Who's Really Being "Hostile" In the Workplace?
Scenario #2: A white employee approaches a Black employee and calls the Black employee by the wrong name. Both employees have worked at the company for over a year and they’ve previously worked on the same projects. The Black worker tells the white worker, “I’m not sure what the problem is. But, you seem to have a problem remembering my name—even though we’ve been introduced several times and have worked together before. My name is [NAME], not [WRONG NAME]. Please call me by my name.” The White worker leaves the encounter and reports to the Black employee’s White supervisor that the Black employee is rude, intimidating, and unapproachable.
Scenario #3: A white worker approaches a Black employee that prepares budgets. Per guidelines, all budgets that are being sent to clients must be submitted to the Black employee 2 days in advance. These procedures were recommended and approved by the Director of the department. Yet, this particular White worker chronically brings budgets to the Black employee and demands to receive the budget back in 2-4 hours. The White employee says, “But, I already promised the client they would have the budget emailed to them by the time they came back from lunch.” The Black employee says, “You should have asked me—first—if it was possible to get a budget to your client before you guaranteed the client they would receive an official budget from us. I’m working on a priority right now on a multi-million dollar contract for a major client. I couldn’t possibly get you a budget before COB tomorrow, at the earliest. I’m sorry, but I’ve explained the procedures to you before. You really have to carefully manage client expectations.” The White worker leaves the encounter and reports to the Black employee’s White supervisor that the Black worker is rude, unhelpful, isn’t a team player, is unconcerned with serving the best interests of the client, can’t prioritize his/her work, and that the Black employee tried to tell them [the White person] how to do their job.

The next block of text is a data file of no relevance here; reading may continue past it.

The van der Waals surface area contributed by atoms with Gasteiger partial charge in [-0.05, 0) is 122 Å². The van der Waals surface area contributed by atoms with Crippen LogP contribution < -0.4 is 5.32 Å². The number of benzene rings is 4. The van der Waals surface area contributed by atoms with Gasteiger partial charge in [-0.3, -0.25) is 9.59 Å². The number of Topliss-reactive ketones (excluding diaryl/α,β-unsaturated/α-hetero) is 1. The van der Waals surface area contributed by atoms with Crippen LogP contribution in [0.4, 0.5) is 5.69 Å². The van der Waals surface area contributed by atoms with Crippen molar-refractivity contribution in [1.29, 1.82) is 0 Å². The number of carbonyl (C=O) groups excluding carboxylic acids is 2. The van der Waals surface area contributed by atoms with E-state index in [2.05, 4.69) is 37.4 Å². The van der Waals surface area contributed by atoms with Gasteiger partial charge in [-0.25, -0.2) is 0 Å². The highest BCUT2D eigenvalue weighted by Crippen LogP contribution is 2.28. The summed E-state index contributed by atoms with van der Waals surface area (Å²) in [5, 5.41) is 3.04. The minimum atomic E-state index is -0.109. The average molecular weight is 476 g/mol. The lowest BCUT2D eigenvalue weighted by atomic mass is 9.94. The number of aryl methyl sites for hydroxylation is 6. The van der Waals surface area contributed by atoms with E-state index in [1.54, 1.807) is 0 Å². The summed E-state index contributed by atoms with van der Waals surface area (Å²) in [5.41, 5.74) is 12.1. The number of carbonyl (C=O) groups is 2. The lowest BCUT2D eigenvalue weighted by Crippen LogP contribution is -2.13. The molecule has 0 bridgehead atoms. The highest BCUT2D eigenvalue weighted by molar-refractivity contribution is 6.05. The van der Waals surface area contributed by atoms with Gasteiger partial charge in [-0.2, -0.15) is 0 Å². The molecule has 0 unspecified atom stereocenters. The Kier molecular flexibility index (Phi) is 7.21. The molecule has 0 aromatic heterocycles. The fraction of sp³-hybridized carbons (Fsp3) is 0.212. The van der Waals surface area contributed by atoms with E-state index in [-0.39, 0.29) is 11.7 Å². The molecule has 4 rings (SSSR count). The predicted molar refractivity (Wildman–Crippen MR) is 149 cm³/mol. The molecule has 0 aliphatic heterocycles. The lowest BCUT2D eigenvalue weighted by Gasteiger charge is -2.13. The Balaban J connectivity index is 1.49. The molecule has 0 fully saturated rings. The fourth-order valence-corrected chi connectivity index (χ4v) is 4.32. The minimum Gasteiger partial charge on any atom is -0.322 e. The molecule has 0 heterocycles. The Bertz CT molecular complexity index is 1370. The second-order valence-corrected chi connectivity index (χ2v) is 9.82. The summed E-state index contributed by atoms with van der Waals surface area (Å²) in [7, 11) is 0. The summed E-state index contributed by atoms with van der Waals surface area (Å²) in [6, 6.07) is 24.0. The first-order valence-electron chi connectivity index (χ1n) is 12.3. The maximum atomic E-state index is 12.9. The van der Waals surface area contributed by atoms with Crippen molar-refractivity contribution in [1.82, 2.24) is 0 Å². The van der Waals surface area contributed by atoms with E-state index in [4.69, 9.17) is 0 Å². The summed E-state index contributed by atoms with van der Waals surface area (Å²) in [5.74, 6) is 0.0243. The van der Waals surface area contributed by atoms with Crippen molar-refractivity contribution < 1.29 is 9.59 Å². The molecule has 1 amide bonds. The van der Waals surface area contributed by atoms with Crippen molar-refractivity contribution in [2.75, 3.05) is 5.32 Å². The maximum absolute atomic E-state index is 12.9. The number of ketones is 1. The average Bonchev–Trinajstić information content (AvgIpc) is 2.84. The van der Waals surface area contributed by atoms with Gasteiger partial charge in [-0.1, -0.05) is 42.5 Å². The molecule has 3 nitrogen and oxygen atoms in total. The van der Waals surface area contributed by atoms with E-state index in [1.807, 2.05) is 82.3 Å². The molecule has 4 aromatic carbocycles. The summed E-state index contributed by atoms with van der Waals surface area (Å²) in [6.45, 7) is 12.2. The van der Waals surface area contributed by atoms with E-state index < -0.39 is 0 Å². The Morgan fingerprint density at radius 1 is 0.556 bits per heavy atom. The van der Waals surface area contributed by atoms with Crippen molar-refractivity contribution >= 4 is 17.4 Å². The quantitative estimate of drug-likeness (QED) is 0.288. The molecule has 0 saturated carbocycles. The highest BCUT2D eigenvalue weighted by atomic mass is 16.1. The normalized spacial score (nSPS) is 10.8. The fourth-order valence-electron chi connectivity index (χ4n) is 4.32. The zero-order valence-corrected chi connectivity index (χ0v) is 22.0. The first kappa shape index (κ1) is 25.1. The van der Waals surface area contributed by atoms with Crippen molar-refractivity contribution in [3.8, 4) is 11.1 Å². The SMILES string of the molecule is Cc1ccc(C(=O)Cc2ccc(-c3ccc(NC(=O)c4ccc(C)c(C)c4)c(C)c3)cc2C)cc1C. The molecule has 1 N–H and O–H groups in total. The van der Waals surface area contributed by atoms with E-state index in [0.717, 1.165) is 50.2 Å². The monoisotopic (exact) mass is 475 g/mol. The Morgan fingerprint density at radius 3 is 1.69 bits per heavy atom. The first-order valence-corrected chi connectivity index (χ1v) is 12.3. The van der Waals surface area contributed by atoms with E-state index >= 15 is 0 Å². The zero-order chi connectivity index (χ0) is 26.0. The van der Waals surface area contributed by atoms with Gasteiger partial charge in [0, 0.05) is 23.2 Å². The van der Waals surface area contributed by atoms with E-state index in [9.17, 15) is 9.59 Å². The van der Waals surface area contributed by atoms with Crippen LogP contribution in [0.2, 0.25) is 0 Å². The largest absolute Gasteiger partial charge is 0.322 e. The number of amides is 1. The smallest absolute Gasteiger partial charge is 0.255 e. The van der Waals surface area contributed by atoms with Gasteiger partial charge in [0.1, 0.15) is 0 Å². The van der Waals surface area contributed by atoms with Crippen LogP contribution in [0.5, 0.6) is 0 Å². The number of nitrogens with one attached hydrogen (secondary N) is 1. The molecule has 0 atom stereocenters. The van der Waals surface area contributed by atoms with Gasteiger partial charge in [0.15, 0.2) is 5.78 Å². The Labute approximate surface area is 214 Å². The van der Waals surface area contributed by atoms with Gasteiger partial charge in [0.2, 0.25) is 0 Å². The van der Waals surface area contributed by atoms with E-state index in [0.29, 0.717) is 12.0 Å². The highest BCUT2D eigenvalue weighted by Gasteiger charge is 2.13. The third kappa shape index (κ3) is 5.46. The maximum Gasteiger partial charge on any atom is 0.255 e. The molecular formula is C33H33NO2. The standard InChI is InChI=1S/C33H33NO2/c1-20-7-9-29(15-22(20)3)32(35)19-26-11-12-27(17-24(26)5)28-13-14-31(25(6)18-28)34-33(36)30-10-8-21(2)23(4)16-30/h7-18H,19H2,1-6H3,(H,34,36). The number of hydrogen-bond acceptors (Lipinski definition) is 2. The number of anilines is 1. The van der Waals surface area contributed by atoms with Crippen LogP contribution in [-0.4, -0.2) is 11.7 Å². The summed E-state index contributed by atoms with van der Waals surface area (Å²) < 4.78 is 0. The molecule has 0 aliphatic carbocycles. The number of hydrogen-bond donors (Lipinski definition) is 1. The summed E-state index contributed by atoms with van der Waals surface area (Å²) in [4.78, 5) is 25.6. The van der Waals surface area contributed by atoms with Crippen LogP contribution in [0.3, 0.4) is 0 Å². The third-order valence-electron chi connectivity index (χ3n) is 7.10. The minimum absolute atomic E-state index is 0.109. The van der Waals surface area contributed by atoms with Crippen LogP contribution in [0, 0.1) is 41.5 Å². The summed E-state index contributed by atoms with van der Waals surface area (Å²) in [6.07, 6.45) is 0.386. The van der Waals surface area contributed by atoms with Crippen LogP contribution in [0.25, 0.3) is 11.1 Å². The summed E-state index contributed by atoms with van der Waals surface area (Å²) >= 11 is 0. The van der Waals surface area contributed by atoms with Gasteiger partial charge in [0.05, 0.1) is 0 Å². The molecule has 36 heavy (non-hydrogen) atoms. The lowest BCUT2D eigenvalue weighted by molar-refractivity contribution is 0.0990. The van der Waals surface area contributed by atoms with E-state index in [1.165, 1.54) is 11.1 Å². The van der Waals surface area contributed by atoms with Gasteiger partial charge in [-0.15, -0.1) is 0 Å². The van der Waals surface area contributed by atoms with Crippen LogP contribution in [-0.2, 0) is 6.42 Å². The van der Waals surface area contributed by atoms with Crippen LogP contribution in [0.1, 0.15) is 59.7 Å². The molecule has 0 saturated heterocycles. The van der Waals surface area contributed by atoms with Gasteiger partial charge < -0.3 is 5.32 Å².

In all 3 scenarios, the Black workers are not asked about their encounters with the white workers. Yet, the Black employees are called into their supervisors’ offices and are soundly criticized for allegedly having a negative attitude, not being team/client oriented, and for having “communication issues.”
The Black workers try to explain the encounters and are told by their supervisors, “You’re being defensive. I’m just trying to give you constructive criticism.” Each Black worker may say, “I’m not being defensive. Someone made accusations that aren’t true. I’m just trying to share my perspective on what happened.” Each White manager says something about the Black employee being sensitive and informs the Black worker that the White employee has already explained what happened. The supervisors instruct the Black employees to be “more helpful in the future.”
At no point do the White supervisors say that:
--It was improper for a coworker to ask a mid-level manager to perform work that was several job levels below the Black worker’s job function (Scenario 1);
--It is offensive to be repeatedly called by the wrong name by someone who is quite familiar with you and who doesn’t have a problem remembering anyone else’s name (Scenario 2); or